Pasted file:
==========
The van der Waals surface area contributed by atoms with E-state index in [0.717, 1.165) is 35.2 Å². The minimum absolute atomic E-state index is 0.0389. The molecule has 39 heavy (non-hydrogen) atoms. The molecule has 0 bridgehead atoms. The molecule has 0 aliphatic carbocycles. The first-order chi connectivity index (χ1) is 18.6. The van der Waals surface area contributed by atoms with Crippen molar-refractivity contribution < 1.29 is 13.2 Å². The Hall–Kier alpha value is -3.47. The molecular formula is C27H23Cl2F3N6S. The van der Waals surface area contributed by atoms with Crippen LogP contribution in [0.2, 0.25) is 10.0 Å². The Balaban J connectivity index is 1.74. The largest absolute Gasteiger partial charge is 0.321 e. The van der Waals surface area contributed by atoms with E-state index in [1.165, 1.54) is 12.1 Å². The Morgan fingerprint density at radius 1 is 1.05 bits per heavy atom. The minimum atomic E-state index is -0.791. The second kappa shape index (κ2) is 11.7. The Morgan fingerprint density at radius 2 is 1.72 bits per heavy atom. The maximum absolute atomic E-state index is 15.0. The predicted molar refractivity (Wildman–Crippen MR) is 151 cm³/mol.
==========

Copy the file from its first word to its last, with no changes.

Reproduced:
The van der Waals surface area contributed by atoms with E-state index in [0.717, 1.165) is 35.2 Å². The minimum absolute atomic E-state index is 0.0389. The molecule has 39 heavy (non-hydrogen) atoms. The molecule has 0 bridgehead atoms. The molecule has 0 aliphatic carbocycles. The first-order chi connectivity index (χ1) is 18.6. The van der Waals surface area contributed by atoms with Crippen molar-refractivity contribution < 1.29 is 13.2 Å². The Hall–Kier alpha value is -3.47. The molecular formula is C27H23Cl2F3N6S. The van der Waals surface area contributed by atoms with Crippen LogP contribution in [0.2, 0.25) is 10.0 Å². The Balaban J connectivity index is 1.74. The largest absolute Gasteiger partial charge is 0.321 e. The van der Waals surface area contributed by atoms with E-state index in [1.165, 1.54) is 12.1 Å². The Morgan fingerprint density at radius 1 is 1.05 bits per heavy atom. The minimum atomic E-state index is -0.791. The second kappa shape index (κ2) is 11.7. The Morgan fingerprint density at radius 2 is 1.72 bits per heavy atom. The maximum absolute atomic E-state index is 15.0. The predicted molar refractivity (Wildman–Crippen MR) is 151 cm³/mol.